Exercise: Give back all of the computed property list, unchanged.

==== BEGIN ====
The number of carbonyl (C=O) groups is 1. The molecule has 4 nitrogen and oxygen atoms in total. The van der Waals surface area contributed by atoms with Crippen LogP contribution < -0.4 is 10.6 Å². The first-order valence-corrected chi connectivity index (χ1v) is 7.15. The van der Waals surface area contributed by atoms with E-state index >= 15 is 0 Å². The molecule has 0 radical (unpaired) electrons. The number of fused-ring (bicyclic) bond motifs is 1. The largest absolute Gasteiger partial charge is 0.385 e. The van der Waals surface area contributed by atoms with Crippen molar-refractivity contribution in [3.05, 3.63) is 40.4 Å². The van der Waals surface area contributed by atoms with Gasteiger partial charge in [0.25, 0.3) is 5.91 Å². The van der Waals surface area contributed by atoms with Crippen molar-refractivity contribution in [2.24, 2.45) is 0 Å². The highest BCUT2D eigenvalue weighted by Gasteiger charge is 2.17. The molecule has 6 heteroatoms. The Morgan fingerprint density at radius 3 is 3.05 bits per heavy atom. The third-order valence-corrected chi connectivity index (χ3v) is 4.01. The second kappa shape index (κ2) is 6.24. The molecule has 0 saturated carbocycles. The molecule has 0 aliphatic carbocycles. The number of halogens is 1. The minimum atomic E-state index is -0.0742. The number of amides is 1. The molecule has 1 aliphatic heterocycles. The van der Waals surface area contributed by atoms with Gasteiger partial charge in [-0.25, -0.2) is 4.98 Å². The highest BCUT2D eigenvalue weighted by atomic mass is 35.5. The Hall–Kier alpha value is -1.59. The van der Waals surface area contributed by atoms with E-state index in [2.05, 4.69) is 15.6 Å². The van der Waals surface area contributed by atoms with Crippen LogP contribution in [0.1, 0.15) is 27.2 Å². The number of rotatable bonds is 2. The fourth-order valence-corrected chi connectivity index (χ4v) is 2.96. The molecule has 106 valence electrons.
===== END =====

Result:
The number of carbonyl (C=O) groups is 1. The molecule has 4 nitrogen and oxygen atoms in total. The van der Waals surface area contributed by atoms with Crippen LogP contribution < -0.4 is 10.6 Å². The first-order valence-corrected chi connectivity index (χ1v) is 7.15. The van der Waals surface area contributed by atoms with E-state index >= 15 is 0 Å². The molecule has 0 radical (unpaired) electrons. The number of fused-ring (bicyclic) bond motifs is 1. The largest absolute Gasteiger partial charge is 0.385 e. The van der Waals surface area contributed by atoms with Crippen molar-refractivity contribution in [3.05, 3.63) is 40.4 Å². The van der Waals surface area contributed by atoms with Gasteiger partial charge in [0.25, 0.3) is 5.91 Å². The van der Waals surface area contributed by atoms with Crippen molar-refractivity contribution in [2.24, 2.45) is 0 Å². The highest BCUT2D eigenvalue weighted by Gasteiger charge is 2.17. The molecule has 6 heteroatoms. The Morgan fingerprint density at radius 3 is 3.05 bits per heavy atom. The third-order valence-corrected chi connectivity index (χ3v) is 4.01. The second kappa shape index (κ2) is 6.24. The molecule has 0 saturated carbocycles. The molecule has 0 aliphatic carbocycles. The number of halogens is 1. The minimum atomic E-state index is -0.0742. The number of amides is 1. The molecule has 1 aliphatic heterocycles. The van der Waals surface area contributed by atoms with Gasteiger partial charge in [-0.25, -0.2) is 4.98 Å². The highest BCUT2D eigenvalue weighted by atomic mass is 35.5. The Hall–Kier alpha value is -1.59. The van der Waals surface area contributed by atoms with E-state index in [2.05, 4.69) is 15.6 Å². The van der Waals surface area contributed by atoms with Crippen LogP contribution in [0.1, 0.15) is 27.2 Å². The number of rotatable bonds is 2. The fourth-order valence-corrected chi connectivity index (χ4v) is 2.96. The molecule has 106 valence electrons.